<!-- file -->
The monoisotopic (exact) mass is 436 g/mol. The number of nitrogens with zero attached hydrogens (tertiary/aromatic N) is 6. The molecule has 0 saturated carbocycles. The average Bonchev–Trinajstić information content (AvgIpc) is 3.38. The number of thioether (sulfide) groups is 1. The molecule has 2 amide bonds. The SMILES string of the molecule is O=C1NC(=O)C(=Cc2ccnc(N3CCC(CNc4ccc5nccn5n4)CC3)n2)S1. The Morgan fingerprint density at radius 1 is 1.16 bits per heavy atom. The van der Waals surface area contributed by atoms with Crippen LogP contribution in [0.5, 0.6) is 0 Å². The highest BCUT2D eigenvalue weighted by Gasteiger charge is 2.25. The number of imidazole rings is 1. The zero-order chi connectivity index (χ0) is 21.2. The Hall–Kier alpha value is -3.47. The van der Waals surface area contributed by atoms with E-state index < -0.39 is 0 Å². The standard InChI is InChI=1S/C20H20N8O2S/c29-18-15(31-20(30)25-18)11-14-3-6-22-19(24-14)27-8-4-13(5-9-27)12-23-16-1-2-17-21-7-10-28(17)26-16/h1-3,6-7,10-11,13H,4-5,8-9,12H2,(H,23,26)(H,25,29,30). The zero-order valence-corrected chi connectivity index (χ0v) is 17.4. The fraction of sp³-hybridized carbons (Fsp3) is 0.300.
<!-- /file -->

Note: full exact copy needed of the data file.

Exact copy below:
The monoisotopic (exact) mass is 436 g/mol. The number of nitrogens with zero attached hydrogens (tertiary/aromatic N) is 6. The molecule has 0 saturated carbocycles. The average Bonchev–Trinajstić information content (AvgIpc) is 3.38. The number of thioether (sulfide) groups is 1. The molecule has 2 amide bonds. The SMILES string of the molecule is O=C1NC(=O)C(=Cc2ccnc(N3CCC(CNc4ccc5nccn5n4)CC3)n2)S1. The Morgan fingerprint density at radius 1 is 1.16 bits per heavy atom. The van der Waals surface area contributed by atoms with Crippen LogP contribution in [0.5, 0.6) is 0 Å². The highest BCUT2D eigenvalue weighted by Gasteiger charge is 2.25. The number of imidazole rings is 1. The zero-order chi connectivity index (χ0) is 21.2. The Hall–Kier alpha value is -3.47. The van der Waals surface area contributed by atoms with E-state index < -0.39 is 0 Å². The standard InChI is InChI=1S/C20H20N8O2S/c29-18-15(31-20(30)25-18)11-14-3-6-22-19(24-14)27-8-4-13(5-9-27)12-23-16-1-2-17-21-7-10-28(17)26-16/h1-3,6-7,10-11,13H,4-5,8-9,12H2,(H,23,26)(H,25,29,30). The zero-order valence-corrected chi connectivity index (χ0v) is 17.4. The fraction of sp³-hybridized carbons (Fsp3) is 0.300.